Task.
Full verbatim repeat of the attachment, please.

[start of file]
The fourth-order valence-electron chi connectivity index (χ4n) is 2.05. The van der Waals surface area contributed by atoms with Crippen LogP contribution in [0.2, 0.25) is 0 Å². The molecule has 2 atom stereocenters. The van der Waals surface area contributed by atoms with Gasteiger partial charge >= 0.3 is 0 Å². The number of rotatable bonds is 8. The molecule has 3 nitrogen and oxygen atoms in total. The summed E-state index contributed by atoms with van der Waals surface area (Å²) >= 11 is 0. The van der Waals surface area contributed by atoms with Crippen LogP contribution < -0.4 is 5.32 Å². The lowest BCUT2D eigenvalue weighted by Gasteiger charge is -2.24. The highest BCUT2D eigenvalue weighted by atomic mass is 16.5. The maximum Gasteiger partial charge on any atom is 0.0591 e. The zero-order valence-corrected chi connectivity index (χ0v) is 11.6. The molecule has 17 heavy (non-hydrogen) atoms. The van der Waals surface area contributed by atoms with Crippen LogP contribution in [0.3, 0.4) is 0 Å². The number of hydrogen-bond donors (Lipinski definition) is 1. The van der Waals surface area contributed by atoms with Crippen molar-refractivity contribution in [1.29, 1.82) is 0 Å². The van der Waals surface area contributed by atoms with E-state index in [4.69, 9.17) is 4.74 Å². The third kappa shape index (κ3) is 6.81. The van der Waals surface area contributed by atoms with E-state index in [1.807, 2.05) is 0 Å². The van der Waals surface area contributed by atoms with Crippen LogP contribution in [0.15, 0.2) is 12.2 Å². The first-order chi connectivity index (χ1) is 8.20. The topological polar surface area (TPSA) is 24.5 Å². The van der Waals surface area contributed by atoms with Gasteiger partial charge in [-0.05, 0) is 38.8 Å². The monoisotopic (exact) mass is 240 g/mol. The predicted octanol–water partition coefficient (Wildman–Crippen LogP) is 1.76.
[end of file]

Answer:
The fourth-order valence-electron chi connectivity index (χ4n) is 2.05. The van der Waals surface area contributed by atoms with Crippen LogP contribution in [0.2, 0.25) is 0 Å². The molecule has 2 atom stereocenters. The van der Waals surface area contributed by atoms with Gasteiger partial charge >= 0.3 is 0 Å². The number of rotatable bonds is 8. The molecule has 3 nitrogen and oxygen atoms in total. The summed E-state index contributed by atoms with van der Waals surface area (Å²) >= 11 is 0. The van der Waals surface area contributed by atoms with Crippen LogP contribution < -0.4 is 5.32 Å². The lowest BCUT2D eigenvalue weighted by Gasteiger charge is -2.24. The highest BCUT2D eigenvalue weighted by atomic mass is 16.5. The maximum Gasteiger partial charge on any atom is 0.0591 e. The zero-order valence-corrected chi connectivity index (χ0v) is 11.6. The molecule has 17 heavy (non-hydrogen) atoms. The van der Waals surface area contributed by atoms with Crippen LogP contribution in [0.3, 0.4) is 0 Å². The number of hydrogen-bond donors (Lipinski definition) is 1. The van der Waals surface area contributed by atoms with Crippen molar-refractivity contribution in [1.29, 1.82) is 0 Å². The van der Waals surface area contributed by atoms with E-state index in [4.69, 9.17) is 4.74 Å². The third kappa shape index (κ3) is 6.81. The van der Waals surface area contributed by atoms with E-state index in [1.807, 2.05) is 0 Å². The van der Waals surface area contributed by atoms with Crippen LogP contribution in [0.15, 0.2) is 12.2 Å². The first-order chi connectivity index (χ1) is 8.20. The topological polar surface area (TPSA) is 24.5 Å². The van der Waals surface area contributed by atoms with Gasteiger partial charge in [-0.05, 0) is 38.8 Å². The monoisotopic (exact) mass is 240 g/mol. The predicted octanol–water partition coefficient (Wildman–Crippen LogP) is 1.76.